Allow to dry and then use a thin brush with acrylic paint or a wide marker pen to write bold words that describe what is uniquely you.
 I wanted to tone down the boldness of the words and also bring in my love for flowers so I cut a variety of flower shapes from pretty papers and glued them over and around the words to create a layered collage.

To prevent the photos from getting lost in the busy-ness of the collage, use wide marker pens to make doodle flowers around the photographs. You can continue to embellish with doodle art as you desire.

Earth Day

 Earth Day is the theme of this reflection on what it means to be caregivers over all the earth (Gen 1:28). I painted the background with various shades of blue and green acrylic glaze with a #12 round brush. To give the background a feeling of the cosmos I used circular motions and left the lower left corner as the center of the swirl. I alternated between blue and green permanent markers to write key like repurpose, recycle, natural, and homemade. Then I used a silver pencil to add specific suggestions to apply the themes, such as reduce food waste, use more available light, and consume less commercial goods. I used yellow to write specific people where I might have influence through teaching, such as teach children what it means to repurpose and teach teens what it means to unplug from electronic gadgets.

Never a Dull Moment

 I like to begin artsy theology in an altered book by using the exposed words of a phrase, sentence, or series of words from the text (below) which becomes the catalyst for the art and reflection. "Following Jesus never entailed being promised a rose garden" could easily foster negative discourse, so I took these words as a challenge to express the phrase in a positive way.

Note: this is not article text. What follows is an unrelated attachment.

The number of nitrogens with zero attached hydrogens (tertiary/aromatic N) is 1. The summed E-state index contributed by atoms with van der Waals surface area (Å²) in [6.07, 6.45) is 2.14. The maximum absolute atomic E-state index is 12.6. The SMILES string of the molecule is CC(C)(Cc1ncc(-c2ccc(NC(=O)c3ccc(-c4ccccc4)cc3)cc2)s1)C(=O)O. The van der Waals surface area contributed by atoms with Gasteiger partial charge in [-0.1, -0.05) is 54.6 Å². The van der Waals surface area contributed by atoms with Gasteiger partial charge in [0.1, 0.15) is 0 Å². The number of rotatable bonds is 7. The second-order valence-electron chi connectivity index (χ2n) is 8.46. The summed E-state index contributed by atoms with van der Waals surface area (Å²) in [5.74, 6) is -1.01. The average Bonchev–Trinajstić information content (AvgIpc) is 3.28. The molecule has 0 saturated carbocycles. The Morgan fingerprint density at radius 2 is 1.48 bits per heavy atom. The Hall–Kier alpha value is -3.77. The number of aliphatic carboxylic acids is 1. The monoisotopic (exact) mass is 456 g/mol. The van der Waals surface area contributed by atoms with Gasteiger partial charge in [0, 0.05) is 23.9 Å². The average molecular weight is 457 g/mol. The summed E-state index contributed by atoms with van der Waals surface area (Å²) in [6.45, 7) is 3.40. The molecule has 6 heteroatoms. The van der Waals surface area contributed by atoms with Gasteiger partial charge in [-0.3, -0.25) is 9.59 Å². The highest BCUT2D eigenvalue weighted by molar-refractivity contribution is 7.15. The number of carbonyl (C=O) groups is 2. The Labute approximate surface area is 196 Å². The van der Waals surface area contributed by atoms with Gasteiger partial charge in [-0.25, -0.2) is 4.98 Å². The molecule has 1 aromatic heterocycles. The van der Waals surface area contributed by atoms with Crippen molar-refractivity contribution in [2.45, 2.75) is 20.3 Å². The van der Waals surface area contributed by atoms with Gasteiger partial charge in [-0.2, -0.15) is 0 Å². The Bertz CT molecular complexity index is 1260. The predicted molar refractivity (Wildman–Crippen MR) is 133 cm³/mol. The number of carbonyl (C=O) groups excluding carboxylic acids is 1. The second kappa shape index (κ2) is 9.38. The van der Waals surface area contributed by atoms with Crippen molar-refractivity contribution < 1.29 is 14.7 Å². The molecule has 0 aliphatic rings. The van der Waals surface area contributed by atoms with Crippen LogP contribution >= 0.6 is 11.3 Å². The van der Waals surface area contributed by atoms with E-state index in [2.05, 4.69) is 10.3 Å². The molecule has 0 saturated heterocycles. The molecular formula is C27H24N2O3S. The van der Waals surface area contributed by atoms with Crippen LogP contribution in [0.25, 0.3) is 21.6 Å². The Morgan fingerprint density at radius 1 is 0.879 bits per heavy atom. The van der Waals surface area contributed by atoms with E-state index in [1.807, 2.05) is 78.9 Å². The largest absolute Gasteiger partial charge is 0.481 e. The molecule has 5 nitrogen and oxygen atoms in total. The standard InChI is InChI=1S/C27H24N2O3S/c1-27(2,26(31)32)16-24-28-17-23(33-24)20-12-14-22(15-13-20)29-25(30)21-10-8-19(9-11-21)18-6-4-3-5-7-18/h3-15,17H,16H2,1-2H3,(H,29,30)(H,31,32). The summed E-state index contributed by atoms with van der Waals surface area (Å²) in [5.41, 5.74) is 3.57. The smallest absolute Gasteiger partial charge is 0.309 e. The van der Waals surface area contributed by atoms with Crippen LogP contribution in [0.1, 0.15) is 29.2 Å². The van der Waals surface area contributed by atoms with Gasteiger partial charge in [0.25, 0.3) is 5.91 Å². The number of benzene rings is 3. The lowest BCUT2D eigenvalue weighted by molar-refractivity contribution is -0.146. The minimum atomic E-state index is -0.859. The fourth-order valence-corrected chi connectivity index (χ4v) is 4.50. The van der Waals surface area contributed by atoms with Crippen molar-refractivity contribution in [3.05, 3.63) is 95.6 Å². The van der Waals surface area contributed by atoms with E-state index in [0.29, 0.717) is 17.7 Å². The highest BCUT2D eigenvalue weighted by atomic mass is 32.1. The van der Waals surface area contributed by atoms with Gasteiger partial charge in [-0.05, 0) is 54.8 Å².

To begin, I identified the words to leave exposed and covered the rest of the page with layers of white gesso, mustard yellow acrylic glaze and purple acrylic paint thinned with artist medium (allow to dry between layers or force dry with a hairdryer). I used a dry brush to "scrape" the acrylic across the gesso. The first thought is that in the faith journey there is "never a dull MOMENT" and this expresses itself particularly in faith community by agreeing to disagree on all but JESUS. I used two sizes of lettering stencils and a purple Prismacolor brush tip marker. Next I added key issues that continue to challenge my congregation to "agree to disagree" in all but Jesus and wrote those wit the same brush marker. The counterpoint are three theological themes which are integral to the congregation's ongoing conversation: GRACE, GRATITUDE, and MISSIO DEI (mission of God). I used a stencil to make the three overlapping circles (Trinity) with Jesus again being the common denominator (center).